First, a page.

So far, it seems, trials have been medium-sized or single-armed. The APPAC trial is planned to include 610 adults randomized to surgery or antibiotics, with telephone follow-up for ten years (!). There are several meta-analyses. Varadhan et al., BMJ 2012 344:e2156, PubMed abstract number 22491789 (free full text is available) analyzed four trials together totalling 900 patients. This analysis reports a 63% one-year "success rate" for antibiotics, mostly because 21% who were randomized to antibiotics instead received surgery, mostly because of often unspecified "clinical judgement"; of those who weren't, 20% had surgery for recurrent issues later. The relative risk reduction for complications with antibiotics vs. surgery was 31% per protocol and 39% considering only those who were actually treated with antibiotics. Another meta-analysis of RCTs involving 980 patients (Mason et al. 2012 Surg Infect (Larchmt) 13:74-84) reports a higher "failure" rate (though also an 8.5% "failure rate" for appendectomy) but a 46% reduction in complications plus reduced sick leave and pain medication usage. The 2011 Cochrane Collaboration review (CD008359, Wilms et al.) assessed five trials totalling 901 patients; of those who actually got antibiotics, 73.4% were cured without complications, including recurrence, within a year. Though the outcome was not statistically conclusive, they concluded that surgery remained the standard treatment. So someone who chooses antibiotics, where that is allowed, is avoiding upfront risks of complications and anesthesia while accepting a meaningful risk that they will have recurrent problems and ultimately have to have surgery.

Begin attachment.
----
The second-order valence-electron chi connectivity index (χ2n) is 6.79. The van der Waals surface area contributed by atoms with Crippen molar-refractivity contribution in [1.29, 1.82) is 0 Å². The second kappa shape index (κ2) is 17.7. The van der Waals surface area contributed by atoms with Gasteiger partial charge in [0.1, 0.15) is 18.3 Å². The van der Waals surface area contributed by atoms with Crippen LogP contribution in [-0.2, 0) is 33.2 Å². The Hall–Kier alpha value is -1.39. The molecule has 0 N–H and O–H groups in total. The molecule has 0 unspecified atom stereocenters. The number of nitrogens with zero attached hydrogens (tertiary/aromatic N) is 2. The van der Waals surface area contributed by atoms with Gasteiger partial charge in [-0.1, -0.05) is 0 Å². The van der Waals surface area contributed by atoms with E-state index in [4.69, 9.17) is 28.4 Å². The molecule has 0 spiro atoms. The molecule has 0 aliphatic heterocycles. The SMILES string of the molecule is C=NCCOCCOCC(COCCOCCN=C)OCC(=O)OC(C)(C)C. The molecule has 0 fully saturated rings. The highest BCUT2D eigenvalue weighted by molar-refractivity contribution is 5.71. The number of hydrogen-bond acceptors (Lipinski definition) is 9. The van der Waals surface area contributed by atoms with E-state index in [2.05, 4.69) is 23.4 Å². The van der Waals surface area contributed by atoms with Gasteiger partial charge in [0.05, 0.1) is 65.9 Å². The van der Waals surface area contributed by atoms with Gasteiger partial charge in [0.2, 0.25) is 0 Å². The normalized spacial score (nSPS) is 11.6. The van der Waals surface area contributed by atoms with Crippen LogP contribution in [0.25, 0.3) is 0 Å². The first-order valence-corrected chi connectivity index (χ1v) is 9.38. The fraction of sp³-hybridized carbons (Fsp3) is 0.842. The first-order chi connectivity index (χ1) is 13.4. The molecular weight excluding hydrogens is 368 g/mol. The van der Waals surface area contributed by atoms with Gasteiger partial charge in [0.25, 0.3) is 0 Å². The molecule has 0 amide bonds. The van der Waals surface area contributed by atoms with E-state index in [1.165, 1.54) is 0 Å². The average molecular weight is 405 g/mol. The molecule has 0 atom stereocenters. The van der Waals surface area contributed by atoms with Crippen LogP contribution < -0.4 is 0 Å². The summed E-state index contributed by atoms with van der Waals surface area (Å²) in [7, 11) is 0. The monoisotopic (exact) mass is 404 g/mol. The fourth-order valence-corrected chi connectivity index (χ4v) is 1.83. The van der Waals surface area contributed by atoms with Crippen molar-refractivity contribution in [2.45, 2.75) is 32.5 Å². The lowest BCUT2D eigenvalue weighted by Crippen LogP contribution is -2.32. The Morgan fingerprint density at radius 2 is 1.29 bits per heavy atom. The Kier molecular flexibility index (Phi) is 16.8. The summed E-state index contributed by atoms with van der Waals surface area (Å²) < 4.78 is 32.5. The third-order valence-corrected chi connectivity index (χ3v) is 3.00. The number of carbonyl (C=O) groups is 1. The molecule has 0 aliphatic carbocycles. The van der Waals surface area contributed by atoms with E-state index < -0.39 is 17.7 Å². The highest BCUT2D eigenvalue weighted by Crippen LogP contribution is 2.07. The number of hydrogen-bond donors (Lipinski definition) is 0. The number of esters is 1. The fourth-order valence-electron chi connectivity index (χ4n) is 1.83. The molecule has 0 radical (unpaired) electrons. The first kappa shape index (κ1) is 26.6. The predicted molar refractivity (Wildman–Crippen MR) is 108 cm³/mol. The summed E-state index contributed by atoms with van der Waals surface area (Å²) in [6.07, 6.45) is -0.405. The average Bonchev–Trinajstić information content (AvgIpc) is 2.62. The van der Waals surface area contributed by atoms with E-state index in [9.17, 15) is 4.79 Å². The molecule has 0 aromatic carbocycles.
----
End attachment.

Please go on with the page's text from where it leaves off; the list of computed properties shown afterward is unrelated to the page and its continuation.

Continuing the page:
As to "nobody has shown an adverse effect": Someone above quoted a paper reporting an increased risk of C.diff, which I do not automatically dismiss. The commenter above might also have quoted Clanton et al. (PubMed abstract 23983904), which reports in a chart review of 55 patients who'd had pseudomembranous colitis badly enough to have their colons cut out - I wonder if any were told about fecal transplant first? - that 44% had had appendectomies previously, significantly higher than the population average.) There is significant speculation in the literature now that the main function of the appendix is to harbor populations of essential gut flora that can recolonize the intestine after illness. This function is of particular importance to the long-term health of those who travel a lot - though one might hesitate to travel to a remote region shortly after an attack of appendicitis, given the risk of short-term recurrence. (Appendicitis rates seem to be related to diet; they're very low in Africa. Perhaps one could reduce that ca. 20% risk by lifestyle choices?)

Also, universal surgical treatment has financial implications. I saw an essay on KevinMD a while ago by a health-care worker who had chosen this option at his own employing institution - and he had to argue hard for it - because he had just a day or two before become eligible for insurance and it was not clear that he would be covered; hospitalization and surgery would have been financially devastating if he was not. I can easily see choosing to accept a 20% risk of needing more treatment later if the flip side is an 80% chance of avoiding bankruptcy. Allegedly Obamacare was supposed to fix that, but if you have a high-deductible plan, like I do, or a bronze-level high-copay plan, even covered surgeries will clean out your checking account. (My husband was conned into the last pointless cardiac ultrasound he'll ever have a couple of years ago, before we had the high-deductible plan, yet the financial repercussions of that tiny little procedure have persisted to this day - and most people would say we were middle class.)

Skeptical Scalpel said...

Anon, thanks. The meta-analyses are all flawed because they include studies with mostly open appendectomies. Complication rates are much lower now that about 80% of appendectomies are done laparoscopically.

As I said, you can "get away" with antibiotic treatment as was the case with the healthcare worker. Is it good for everyone? I hope I live long enough to see the results of the Finnish randomized trial.

I thought the ACA was going to make medical care affordable for everyone. Bankruptcy should be a thing of the past.